'And finally, not everyone’s being doing topical. In fact, here’s the rather lovely 6 Oxgangs Avenue devoted to the history of the development of the area, this week highlighting how the block of flats came into being. Could have been prompted by Who do you think you are? Or just a timely reminder that not everything worth blogging about is in the here and now.'

Kate Higgins, Scottish Roundup 26/08/2012

Tuesday, 11 September 2018

The Wednesday Profile #7 Ben Mackenzie, Hairdresser

When do you know you've really made it as a businessman? 

In the days leading up to the start of the new school term in August after the summer holidays my brother Iain and I (6/2 Oxgangs Avenue); the Hanlons (6/7); and dozens of other small boys would be taken up the hill to Ben Mackenzie's to get our hair cut to look smart for our return to Hunters Tryst for the start of another school year. 

Despite some of the images of unhappy kids produced over the years by artists and comments from others I quite enjoyed the whole barbering experience.

Ben's shop was located at the back of the Oxgangs Broadway shops at number 18 on the south facing side. 

It was the furthest away shop from The Stair. 

Ben was a great advert for his business - neat, immaculate and dapper, with brylcreamed greying hair and a little moustache; in some ways he was a walking advertisement for his profession. But not necessarily a good barber. 

Ronnie Cutt felt you were 'lucky to come out with your ears intact!' Whilst Doreen Rutherford Black said her sister, Margaret, went in for a ladies trim and he mistook her for a boy! Margaret retorted that her mum 'made me wear a hat for a month lol!'

Anne Mckenna said 'I remember my mum complaining about his poor barbering. I think she sent my dad back to complain or went herself at some point...the lack of mothers' involvement probably explains how he got away with it for so long.'

We usually had to sit in a queue in his shop but there were always some decent comics to sit and read.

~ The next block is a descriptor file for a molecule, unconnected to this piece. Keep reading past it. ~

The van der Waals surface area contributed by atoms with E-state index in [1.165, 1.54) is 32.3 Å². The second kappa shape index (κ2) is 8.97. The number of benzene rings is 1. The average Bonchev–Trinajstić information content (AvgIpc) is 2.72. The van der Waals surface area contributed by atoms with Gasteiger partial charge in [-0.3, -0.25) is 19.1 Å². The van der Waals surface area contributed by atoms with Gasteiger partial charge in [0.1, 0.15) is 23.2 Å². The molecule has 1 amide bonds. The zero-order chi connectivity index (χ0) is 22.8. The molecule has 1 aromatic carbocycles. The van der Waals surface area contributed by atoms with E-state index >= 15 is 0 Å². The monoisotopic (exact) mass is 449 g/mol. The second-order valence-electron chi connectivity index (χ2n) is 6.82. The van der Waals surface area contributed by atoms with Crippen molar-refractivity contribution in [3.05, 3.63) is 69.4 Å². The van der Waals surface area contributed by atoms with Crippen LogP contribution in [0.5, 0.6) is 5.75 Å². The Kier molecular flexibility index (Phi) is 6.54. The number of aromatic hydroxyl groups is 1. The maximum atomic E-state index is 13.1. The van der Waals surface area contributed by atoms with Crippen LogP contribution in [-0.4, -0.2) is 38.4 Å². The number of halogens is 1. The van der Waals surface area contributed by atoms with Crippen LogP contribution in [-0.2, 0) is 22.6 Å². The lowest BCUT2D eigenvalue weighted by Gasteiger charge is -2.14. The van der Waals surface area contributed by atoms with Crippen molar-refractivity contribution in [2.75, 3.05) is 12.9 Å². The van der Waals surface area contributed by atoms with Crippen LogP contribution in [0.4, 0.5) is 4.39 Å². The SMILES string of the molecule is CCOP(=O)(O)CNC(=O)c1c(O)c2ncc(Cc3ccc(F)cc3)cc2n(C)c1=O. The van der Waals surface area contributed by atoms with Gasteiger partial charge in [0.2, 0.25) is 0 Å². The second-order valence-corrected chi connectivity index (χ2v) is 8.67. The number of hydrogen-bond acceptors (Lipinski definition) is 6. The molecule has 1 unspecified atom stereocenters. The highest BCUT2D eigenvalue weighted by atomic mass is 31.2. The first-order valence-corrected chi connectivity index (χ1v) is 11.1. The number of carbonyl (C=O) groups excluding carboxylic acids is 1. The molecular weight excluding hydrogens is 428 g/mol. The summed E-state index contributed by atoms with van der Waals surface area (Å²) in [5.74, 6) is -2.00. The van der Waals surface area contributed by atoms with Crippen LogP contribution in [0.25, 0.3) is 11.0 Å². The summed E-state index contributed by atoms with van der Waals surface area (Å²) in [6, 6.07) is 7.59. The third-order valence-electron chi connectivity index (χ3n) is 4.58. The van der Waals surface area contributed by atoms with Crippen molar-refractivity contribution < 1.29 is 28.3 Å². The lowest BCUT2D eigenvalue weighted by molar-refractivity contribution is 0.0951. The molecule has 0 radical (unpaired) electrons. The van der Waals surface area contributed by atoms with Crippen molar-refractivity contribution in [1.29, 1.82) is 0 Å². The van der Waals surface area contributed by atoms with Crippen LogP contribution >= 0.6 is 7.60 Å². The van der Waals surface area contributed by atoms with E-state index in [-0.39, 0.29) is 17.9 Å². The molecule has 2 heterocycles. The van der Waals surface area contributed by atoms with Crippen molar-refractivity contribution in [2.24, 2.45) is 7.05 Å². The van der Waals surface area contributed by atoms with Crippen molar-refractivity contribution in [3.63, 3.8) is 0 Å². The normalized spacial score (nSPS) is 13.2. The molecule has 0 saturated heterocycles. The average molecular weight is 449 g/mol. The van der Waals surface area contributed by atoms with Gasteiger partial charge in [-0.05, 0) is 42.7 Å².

Also older men would 'pull your leg' whilst chatting up the mothers - it was my mother who usually always took us along to ensure Ben did what was wanted. 

When the great moment arrived to have your hair cut, because we were small, we had to sit on this little cross bench which was laid across the arm rests of the barber's chair which I thought was pretty cool.

Ben was never this bad, but the barber bears more than a passing resemblance to him!

Ben would set to work and the haircut was always finished off with some 'jungle juice' which he plastered our hair down with; as I had wavy hair I liked this and regretted it never stayed that way for long.

We were never allowed number ones which the Hanlons got. 

The only way we ever got a number one was when Iain and I gave ourselves self-administered haircuts at home one day when my mother was out at work!

Norma Fraser said 'My dad always said (when my brothers were sent there) down to the wood. One style only.' Similarly Brian N Cherie Clement said 'when I was young I went down with my old man and used to ask for a trim; my dad obviously had signalled to Ben and I ended up being scalped - was not impressed.' Neil McGilvray said 'Big Chief Ben gave everyone the same haircut.'

Anyway, when you returned to school, the opening remarks or soubriquet from your pals was, 'Aye Peter, ah see you've had a Ben Mackenzie!' aka a BIG Ben schoolie! (Alan Robertson)

When you're name becomes a trademark, that's when you've really made it in business!

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